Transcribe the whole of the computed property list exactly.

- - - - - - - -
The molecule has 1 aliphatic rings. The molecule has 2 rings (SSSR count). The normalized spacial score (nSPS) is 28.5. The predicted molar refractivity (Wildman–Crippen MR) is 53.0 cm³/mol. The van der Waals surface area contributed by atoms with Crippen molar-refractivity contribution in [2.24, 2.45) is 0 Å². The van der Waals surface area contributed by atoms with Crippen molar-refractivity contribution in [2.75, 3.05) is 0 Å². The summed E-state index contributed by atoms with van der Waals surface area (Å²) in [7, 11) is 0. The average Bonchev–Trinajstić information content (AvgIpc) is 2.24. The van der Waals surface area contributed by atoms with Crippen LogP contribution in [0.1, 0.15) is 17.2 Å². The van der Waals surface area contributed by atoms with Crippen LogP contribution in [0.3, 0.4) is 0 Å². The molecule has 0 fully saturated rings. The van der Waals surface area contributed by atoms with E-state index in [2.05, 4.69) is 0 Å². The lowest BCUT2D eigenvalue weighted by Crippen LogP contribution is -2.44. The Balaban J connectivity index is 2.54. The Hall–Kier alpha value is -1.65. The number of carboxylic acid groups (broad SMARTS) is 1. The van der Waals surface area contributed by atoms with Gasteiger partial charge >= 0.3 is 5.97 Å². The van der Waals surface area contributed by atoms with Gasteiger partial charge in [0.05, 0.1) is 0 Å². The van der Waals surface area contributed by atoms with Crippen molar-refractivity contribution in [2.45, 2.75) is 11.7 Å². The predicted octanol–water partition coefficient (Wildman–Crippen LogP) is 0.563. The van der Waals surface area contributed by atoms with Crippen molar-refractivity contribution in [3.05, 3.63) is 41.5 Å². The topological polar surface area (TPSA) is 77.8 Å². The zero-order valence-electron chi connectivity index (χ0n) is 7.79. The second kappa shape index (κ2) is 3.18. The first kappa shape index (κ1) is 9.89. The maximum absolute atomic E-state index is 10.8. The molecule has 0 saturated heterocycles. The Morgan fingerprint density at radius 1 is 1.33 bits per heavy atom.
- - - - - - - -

The molecule has 1 aliphatic rings. The molecule has 2 rings (SSSR count). The normalized spacial score (nSPS) is 28.5. The predicted molar refractivity (Wildman–Crippen MR) is 53.0 cm³/mol. The van der Waals surface area contributed by atoms with Crippen molar-refractivity contribution in [2.24, 2.45) is 0 Å². The van der Waals surface area contributed by atoms with Crippen molar-refractivity contribution in [2.75, 3.05) is 0 Å². The summed E-state index contributed by atoms with van der Waals surface area (Å²) in [7, 11) is 0. The average Bonchev–Trinajstić information content (AvgIpc) is 2.24. The van der Waals surface area contributed by atoms with Crippen LogP contribution in [0.1, 0.15) is 17.2 Å². The van der Waals surface area contributed by atoms with Crippen LogP contribution in [0.3, 0.4) is 0 Å². The molecule has 0 fully saturated rings. The van der Waals surface area contributed by atoms with E-state index in [2.05, 4.69) is 0 Å². The lowest BCUT2D eigenvalue weighted by Crippen LogP contribution is -2.44. The Balaban J connectivity index is 2.54. The Hall–Kier alpha value is -1.65. The number of carboxylic acid groups (broad SMARTS) is 1. The van der Waals surface area contributed by atoms with Gasteiger partial charge >= 0.3 is 5.97 Å². The van der Waals surface area contributed by atoms with Gasteiger partial charge in [0.05, 0.1) is 0 Å². The van der Waals surface area contributed by atoms with Crippen molar-refractivity contribution in [2.45, 2.75) is 11.7 Å². The predicted octanol–water partition coefficient (Wildman–Crippen LogP) is 0.563. The van der Waals surface area contributed by atoms with Crippen molar-refractivity contribution in [3.05, 3.63) is 41.5 Å². The topological polar surface area (TPSA) is 77.8 Å². The zero-order valence-electron chi connectivity index (χ0n) is 7.79. The second kappa shape index (κ2) is 3.18. The first kappa shape index (κ1) is 9.89. The maximum absolute atomic E-state index is 10.8. The molecule has 0 saturated heterocycles. The Morgan fingerprint density at radius 1 is 1.33 bits per heavy atom.